Hi, everyone, and welcome to 2019!
This is the issue of Modern Drummer that’s given out at the annual winter NAMM trade show, which is being held between January 24 and 27 at the Convention Center in Anaheim, California. That’s where instrument manufacturers and related companies display their latest products. You can keep up with what’s going on at NAMM by checking in at moderndrummer.com and at our social-media pages. And we’ll be covering much of the best new gear in upcoming issues of the magazine—which, by the way, is now available at your local Walmart. Of course, to get the best deal on MD you should become a subscriber; details are available online.
On a personal note, this past October I celebrated my “official” twentieth year at MD. I’d like to thank each and every one of you for supporting and reading our magazine and for giving me the opportunity to speak with you all these years. I’ve actually been associated with this fine publication for even longer, as artist-liaison of the Modern Drummer Festival, beginning with the second one. I actually attended the first festival with my pregnant wife. I’ve always wondered if that was one of the reasons our son, Matty, became an amazing drummer himself.
It’s been an eye-opening experience for me being on “the other side” of the business at MD. I spent most of my first forty years out on the road touring, and as some of you know, I’ve been blessed to have my fifteen minutes of fame, as well as being fortunate to do session work here in my hometown of New York City. It never gets old hearing songs I wrote and recorded on the radio. I never take any of it for granted, and I appreciate and thank the gods every day for making my life a happy one. Of course, as any musician knows, it’s not always fun and games— there are as many disappointments as conquests in the biz—but it’s the way you handle those challenges that will determine how far you get.
I was fortunate to have already known many of the players we subsequently covered in our pages,
and since I began working at MD I’ve met many more who’ve become good friends. One of those is this month’s cover artist, Dennis Chambers, one of the most influential drummers of our time. I’ve been a huge fan of Dennis’s drumming for years; one of the many times I’ve seen him play was during an early MD travel assignment to Boston for a Buddy Rich Memorial Show. If you’re unaware of Dennis’s prowess—or perhaps just need a quick reminder— check out some of his highly influential recordings mentioned in this month’s Readers’ Platform.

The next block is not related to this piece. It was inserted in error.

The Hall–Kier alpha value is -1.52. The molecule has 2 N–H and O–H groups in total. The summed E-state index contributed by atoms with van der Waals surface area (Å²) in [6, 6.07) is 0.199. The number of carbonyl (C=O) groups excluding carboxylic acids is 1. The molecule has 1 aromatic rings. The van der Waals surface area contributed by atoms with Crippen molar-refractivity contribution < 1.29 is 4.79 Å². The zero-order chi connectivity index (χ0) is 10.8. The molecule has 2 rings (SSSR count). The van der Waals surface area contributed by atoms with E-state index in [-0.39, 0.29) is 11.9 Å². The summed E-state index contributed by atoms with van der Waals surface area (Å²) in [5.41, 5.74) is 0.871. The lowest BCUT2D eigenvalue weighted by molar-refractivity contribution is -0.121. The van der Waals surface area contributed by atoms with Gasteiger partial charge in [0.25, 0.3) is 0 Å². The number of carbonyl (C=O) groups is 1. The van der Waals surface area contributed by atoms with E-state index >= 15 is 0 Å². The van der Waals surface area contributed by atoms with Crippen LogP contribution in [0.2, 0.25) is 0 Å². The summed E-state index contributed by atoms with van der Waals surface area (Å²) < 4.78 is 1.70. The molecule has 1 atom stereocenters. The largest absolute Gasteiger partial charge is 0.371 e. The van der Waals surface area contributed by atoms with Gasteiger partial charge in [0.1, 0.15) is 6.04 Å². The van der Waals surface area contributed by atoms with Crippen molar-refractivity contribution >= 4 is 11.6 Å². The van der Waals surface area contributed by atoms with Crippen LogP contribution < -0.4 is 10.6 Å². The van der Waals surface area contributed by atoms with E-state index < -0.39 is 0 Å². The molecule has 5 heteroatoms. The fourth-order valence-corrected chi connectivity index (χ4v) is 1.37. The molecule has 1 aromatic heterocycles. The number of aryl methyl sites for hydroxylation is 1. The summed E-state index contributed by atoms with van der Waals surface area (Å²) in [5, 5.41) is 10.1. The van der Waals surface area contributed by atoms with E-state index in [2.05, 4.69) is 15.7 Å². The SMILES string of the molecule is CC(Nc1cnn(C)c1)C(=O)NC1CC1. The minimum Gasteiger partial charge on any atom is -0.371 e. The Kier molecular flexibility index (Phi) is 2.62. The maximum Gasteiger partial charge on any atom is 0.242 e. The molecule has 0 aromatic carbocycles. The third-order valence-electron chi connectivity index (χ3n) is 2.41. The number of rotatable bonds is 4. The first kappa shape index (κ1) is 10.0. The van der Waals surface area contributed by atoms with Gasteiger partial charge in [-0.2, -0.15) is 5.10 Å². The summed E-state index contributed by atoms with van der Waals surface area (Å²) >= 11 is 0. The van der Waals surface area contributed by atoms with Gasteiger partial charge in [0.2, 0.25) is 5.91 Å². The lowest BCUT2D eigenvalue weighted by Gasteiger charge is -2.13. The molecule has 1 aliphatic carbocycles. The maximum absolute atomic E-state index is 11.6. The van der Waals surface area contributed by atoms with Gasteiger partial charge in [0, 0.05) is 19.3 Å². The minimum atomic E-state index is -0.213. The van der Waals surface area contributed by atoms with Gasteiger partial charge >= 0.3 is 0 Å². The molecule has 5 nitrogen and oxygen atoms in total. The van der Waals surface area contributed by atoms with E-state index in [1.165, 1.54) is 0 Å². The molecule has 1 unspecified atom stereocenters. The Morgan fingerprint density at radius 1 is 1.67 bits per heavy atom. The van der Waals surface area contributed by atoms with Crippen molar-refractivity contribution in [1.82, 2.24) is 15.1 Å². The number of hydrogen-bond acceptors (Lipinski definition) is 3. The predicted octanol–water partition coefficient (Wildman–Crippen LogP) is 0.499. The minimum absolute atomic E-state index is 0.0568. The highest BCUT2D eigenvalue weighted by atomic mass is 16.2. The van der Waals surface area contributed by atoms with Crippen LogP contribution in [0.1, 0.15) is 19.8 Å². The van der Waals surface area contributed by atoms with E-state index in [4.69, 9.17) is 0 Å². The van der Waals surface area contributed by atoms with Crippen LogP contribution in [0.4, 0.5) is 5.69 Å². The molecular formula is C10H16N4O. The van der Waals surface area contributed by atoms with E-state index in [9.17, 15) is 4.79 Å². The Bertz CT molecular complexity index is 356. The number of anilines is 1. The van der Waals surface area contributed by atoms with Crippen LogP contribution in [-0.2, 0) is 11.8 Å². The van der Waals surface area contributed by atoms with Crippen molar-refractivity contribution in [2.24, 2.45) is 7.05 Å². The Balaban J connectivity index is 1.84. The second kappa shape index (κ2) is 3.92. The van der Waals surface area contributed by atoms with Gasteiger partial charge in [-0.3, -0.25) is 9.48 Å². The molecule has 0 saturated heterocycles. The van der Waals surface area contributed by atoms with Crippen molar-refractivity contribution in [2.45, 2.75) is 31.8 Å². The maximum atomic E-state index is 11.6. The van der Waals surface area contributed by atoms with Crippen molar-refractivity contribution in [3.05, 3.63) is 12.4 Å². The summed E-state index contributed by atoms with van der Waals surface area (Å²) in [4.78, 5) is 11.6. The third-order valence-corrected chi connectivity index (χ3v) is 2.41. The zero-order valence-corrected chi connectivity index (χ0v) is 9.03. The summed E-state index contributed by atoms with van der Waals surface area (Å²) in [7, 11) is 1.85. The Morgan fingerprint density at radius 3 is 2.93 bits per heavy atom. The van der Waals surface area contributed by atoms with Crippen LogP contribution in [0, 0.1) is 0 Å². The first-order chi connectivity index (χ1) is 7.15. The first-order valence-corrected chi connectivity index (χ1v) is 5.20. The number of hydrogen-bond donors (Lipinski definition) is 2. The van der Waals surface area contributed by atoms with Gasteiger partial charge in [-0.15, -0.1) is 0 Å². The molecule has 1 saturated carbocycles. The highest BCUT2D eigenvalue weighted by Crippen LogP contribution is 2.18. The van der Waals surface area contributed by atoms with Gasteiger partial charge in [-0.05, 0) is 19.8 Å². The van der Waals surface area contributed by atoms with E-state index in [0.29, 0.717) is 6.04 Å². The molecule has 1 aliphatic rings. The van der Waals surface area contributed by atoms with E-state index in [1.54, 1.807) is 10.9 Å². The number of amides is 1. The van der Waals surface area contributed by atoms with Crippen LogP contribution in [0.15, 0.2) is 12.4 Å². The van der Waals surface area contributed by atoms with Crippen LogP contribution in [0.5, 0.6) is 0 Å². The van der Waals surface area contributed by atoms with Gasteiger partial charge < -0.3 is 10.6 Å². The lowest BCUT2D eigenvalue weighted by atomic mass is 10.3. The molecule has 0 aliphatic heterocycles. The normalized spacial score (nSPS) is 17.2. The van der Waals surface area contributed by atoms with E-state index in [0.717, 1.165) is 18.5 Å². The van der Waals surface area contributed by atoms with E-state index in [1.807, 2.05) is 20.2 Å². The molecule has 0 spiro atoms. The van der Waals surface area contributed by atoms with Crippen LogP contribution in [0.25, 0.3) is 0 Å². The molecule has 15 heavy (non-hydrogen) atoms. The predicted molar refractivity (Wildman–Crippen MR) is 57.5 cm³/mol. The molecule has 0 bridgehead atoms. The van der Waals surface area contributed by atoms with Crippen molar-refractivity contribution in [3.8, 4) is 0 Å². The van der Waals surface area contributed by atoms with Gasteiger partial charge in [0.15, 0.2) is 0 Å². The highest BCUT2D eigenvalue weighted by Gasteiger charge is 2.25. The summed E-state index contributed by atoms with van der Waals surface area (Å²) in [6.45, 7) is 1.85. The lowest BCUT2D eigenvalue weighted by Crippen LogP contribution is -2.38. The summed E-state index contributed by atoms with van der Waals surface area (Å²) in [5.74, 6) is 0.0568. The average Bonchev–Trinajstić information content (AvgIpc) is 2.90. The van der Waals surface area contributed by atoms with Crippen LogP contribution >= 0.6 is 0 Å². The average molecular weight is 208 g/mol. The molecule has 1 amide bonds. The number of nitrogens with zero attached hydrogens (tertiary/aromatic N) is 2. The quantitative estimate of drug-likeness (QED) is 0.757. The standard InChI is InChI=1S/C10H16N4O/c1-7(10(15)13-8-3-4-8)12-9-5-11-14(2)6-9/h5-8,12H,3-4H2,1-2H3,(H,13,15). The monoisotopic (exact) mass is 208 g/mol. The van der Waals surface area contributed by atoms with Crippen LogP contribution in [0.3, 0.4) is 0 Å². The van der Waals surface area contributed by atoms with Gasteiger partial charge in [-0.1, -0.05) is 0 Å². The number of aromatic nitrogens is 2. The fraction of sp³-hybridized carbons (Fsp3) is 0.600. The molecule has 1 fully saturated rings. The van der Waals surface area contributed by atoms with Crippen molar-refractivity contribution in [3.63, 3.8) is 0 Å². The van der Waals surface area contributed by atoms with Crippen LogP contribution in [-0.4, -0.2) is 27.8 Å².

Also featured in this issue is Clem Burke. Clem and I go back to the ’70s, when his band, Blondie, and mine were part of the CBGB’s scene. The Rock and Roll Hall of Famer is now the subject of the documentary My View: Clem Burke. Plug in its title at YouTube, and watch the trailer.
A few other gentlemen I’ve had the privilege of knowing for years are featured this month: Brendan Buckley, who’s been with pop star Shakira for twenty years; Sterling Campbell, who tells us all about the rerecording of David Bowie’s infamous Never Let Me Down album; and Larry Lelli, who’s been driving the popular Broadway show Come from Away. One player who we cover that I’ve yet to meet is Aric Improta of Night Verses. Aric has been breaking new ground on record and online for several years now, and we’ll no doubt be hearing about his fascinating projects for years to come.
Thanks again for all your support over the past twenty years—and for helping make Modern Drummer magazine what it is. I’ll see you the next time it’s my turn to say “hello.” Enjoy the issue!
Billy Amendola Editor at Large